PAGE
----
Goldsmith Hall

Urban designer Jana McCann has worked on projects around Austin such as Mueller Park, downtown Austin and the Waller Creek District.

Photo Credit: Marshall Tidrick | Daily Texan Staff

Urban designer Jana McCann spoke at a forum in Goldsmith Hall on Friday about the development projects she has worked on in the Austin area.

At the event hosted by the School of Architecture, McCann, CEO of McCann Adams Studio, said her work has predominantly been in Austin, but she has completed projects in the United Kingdom and France as well. 

According to McCann, there is a huge difference between Europe and the U.S. when it comes to participation attitude on urban development. She said her time working on the Paris Metro service helped her realize these differences. 

“During the project, there was no public engagement,” McCann said. “Plans were figured out by engineers, and there was a high trust of government on this project. The only public interaction was informing citizens on the project’s progress.” 

She said, when she was there for the opening of the station, it was strange to see citizens so proud of something in which they had no involvement. 

Since being back in Austin, McCann has been involved with planning the Mueller subdivision. The city decided to develop the former site of the Robert Mueller Municipal Airport in 2004 by adding a market center, park and bike trails. 

In 2013, McCann helped design the newest addition to Mueller, a gathering and hangout spot called Paggi Square. The square includes an attraction called pétanque, which is a lawn bowling game created in France. Another development McCann said she was proud of was the Waller Creek project. The first part of the project dealt with addressing the major flood problems that come to downtown and other areas in the district.

Thomas Rowlinson, community and regional planning graduate student, said he appreciated McCann pointing out the difference in cultures.

“I really liked that she showed the European practice versus the way practitioners do it now in the U.S.,” Rowlinson said.  “So much of public participation in other parts of the world is unheard of. Here in America, participation, in ways, feels like a town hall meeting.”

City Forum hosted the event, along with architectural graduate students within the community and regional planning program, to educate students and faculty on public engagement within urban development. 

Junior Communications and Sciences disorder major, Samantha Sheppard, admires the junk mail sculptures that are displayed on tables in the School of Architecture.

Photo Credit: Shila Farahani | Daily Texan Staff

More than 1,000 sculptures made out of credit cards, brochures, tops of Bluebell Ice Cream containers and paper towel rolls are displayed on a table in Goldsmith Hall.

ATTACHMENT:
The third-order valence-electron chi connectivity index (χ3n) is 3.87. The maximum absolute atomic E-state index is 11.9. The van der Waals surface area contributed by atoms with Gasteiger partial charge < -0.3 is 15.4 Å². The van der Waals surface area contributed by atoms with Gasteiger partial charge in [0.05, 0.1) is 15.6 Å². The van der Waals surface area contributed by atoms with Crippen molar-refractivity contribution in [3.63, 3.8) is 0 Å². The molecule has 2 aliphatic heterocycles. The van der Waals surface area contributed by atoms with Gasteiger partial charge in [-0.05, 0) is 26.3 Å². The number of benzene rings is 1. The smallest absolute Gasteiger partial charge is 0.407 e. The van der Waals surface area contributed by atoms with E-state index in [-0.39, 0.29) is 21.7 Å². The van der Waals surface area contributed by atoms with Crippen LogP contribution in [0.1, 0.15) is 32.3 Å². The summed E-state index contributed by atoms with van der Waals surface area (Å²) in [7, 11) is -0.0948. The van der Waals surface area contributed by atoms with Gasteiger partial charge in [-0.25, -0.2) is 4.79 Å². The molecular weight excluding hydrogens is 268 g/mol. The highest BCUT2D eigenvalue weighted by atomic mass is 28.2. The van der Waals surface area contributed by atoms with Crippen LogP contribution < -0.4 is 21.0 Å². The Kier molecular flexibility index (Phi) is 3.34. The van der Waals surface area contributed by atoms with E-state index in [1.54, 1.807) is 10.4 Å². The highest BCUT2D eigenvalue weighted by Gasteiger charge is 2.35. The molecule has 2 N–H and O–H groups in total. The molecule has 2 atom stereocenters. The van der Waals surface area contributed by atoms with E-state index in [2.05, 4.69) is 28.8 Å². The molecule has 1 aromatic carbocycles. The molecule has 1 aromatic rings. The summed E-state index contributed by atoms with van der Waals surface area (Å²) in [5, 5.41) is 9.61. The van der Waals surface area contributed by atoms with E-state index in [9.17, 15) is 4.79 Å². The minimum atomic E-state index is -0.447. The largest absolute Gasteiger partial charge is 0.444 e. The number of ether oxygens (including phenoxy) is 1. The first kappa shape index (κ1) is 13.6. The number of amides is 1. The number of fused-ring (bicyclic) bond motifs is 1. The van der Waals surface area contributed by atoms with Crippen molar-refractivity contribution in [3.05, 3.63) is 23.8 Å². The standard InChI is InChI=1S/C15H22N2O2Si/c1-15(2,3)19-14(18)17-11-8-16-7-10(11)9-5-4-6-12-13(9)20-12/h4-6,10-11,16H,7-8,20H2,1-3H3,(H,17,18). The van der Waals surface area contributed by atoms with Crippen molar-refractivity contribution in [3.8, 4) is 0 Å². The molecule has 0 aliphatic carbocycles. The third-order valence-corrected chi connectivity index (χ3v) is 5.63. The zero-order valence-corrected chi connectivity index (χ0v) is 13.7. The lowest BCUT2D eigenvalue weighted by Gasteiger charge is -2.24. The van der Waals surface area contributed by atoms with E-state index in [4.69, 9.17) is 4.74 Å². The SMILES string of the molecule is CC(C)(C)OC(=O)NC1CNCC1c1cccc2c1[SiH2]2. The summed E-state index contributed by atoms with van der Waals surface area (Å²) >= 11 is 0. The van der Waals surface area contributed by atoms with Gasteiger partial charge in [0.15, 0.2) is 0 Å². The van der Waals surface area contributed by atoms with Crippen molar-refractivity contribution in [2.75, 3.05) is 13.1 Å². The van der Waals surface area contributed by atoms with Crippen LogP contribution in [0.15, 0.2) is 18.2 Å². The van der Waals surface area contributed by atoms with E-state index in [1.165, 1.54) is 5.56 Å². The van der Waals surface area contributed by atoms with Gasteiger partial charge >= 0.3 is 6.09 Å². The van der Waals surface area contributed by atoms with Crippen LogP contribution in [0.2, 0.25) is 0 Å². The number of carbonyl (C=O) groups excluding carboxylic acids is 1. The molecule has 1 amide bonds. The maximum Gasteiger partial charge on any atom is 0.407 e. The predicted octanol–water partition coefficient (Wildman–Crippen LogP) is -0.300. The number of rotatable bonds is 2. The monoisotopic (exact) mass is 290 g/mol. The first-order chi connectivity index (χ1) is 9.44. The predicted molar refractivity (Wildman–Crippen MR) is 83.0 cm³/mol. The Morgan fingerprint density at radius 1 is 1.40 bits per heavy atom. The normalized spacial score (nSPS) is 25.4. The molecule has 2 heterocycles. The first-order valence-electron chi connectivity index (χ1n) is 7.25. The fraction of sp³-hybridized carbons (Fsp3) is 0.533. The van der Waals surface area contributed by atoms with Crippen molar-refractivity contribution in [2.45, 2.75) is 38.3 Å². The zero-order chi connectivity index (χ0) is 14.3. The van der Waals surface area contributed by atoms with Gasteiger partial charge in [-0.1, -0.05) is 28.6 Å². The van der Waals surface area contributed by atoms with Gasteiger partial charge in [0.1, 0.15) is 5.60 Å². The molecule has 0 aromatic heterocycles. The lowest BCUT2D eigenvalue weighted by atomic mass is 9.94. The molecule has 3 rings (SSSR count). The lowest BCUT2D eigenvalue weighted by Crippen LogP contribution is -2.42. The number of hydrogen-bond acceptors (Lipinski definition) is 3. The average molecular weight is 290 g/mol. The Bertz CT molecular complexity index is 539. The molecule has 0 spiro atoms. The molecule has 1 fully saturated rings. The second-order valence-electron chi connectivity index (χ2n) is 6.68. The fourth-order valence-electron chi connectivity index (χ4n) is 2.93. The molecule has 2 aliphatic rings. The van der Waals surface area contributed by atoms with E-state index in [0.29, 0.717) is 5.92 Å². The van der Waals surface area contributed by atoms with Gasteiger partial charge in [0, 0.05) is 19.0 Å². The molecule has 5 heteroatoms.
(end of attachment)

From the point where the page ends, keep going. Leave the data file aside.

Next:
Architecture professor emeritus Richard Swallow began cutting, folding and creating sculptures in January 2011 as a way to occupy his time after the loss of his wife. Swallow said he spent around a year completing the sculpture project, working on about three sculptures per day. He said people encouraged him to put the sculptures on display, and the exhibit launched in the School of Architecture gallery April 4. It will remain there until April 28.

“My wife passed away in December 2010, and I started to cut up credit cards that we had gathered for about 50 years,” he said. “My fingers started folding them and making little sculptural pieces, and I just kept doing this.”

Swallow didn’t stop at credit cards. He proceeded to conform his daily junk mail into elaborate designs to add to the collection.

“It kept me occupied for a year, and some of my colleagues said, you ought to exhibit those,” he said.

The project expanded until Swallow had created more than 1,000 unique sculptures, which he said are all distinct and individually designed.

“My goal was to make every single one of them different, and I think I accomplished that,” he said. “Each one of them has some thought behind it, but they weren’t preconceived. It was more spontaneous.”

The gallery is split between Swallow’s work and the drawings of a former colleague in the School of Architecture, John Blood.

“Richard was my instructor a long time ago,” Blood said. “The sculptures [he did] are pretty fabulous. The gallery is a nice combination of work that we’ve done.”

For Swallow, an interest in architecture molded at an early age, and being a professor wasn’t a field he thought he’d enter, he said.

“I wanted just the opposite. I wanted to be an architect, and I dreamed of designing everything as a teenager,” he said. “It started with automobiles and grew into buildings.”

Upon graduating from Rhode Island School of Design, he went on to graduate school at MIT but said the New England area didn’t offer much opportunity for building.

“I was looking for greener pastures,” he said, “and Austin turned out to be perfect.”

School of Architecture lecturer Allison Gaskins said Swallow’s unique approach to the project reflects his gifts and approach to life.

“Richard is of a generation of architects who know how to make things,” she said. “He does a lot of that through his hands, through drawing or sculpting, and for me the exhibit is a clear depiction of how he is and how he thinks.”

Swallow said the project served as a way to release his emotions during a tough time in his life.

“It turned into a way to fill up my time, and I’ve referred to it as my relief from grief project,” he said. “I don’t know where it’s going to go now, but it was fun.”

Beside the displays Swallow crafted is a table, several bags of junk mail and a few pairs of scissors, inviting others to cultivate their own imaginations using Swallow’s unique idea.